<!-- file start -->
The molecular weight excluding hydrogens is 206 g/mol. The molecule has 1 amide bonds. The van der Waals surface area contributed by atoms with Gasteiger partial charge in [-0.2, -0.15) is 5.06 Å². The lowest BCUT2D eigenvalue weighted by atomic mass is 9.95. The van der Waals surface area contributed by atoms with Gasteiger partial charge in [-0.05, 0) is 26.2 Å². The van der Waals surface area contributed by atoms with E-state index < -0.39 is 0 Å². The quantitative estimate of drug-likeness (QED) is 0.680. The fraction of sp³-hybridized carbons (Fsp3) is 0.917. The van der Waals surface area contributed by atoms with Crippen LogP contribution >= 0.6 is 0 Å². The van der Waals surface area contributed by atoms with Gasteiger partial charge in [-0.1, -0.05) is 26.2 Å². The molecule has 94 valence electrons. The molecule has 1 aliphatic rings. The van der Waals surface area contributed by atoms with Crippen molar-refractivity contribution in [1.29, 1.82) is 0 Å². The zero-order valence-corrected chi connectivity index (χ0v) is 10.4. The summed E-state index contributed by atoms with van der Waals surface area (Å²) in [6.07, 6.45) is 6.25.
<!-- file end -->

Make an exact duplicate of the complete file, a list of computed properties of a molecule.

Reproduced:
The molecular weight excluding hydrogens is 206 g/mol. The molecule has 1 amide bonds. The van der Waals surface area contributed by atoms with Gasteiger partial charge in [-0.2, -0.15) is 5.06 Å². The lowest BCUT2D eigenvalue weighted by atomic mass is 9.95. The van der Waals surface area contributed by atoms with Gasteiger partial charge in [-0.05, 0) is 26.2 Å². The van der Waals surface area contributed by atoms with E-state index < -0.39 is 0 Å². The quantitative estimate of drug-likeness (QED) is 0.680. The fraction of sp³-hybridized carbons (Fsp3) is 0.917. The van der Waals surface area contributed by atoms with Crippen LogP contribution >= 0.6 is 0 Å². The van der Waals surface area contributed by atoms with Gasteiger partial charge in [-0.1, -0.05) is 26.2 Å². The molecule has 94 valence electrons. The molecule has 1 aliphatic rings. The van der Waals surface area contributed by atoms with Crippen molar-refractivity contribution in [1.29, 1.82) is 0 Å². The zero-order valence-corrected chi connectivity index (χ0v) is 10.4. The summed E-state index contributed by atoms with van der Waals surface area (Å²) in [6.07, 6.45) is 6.25.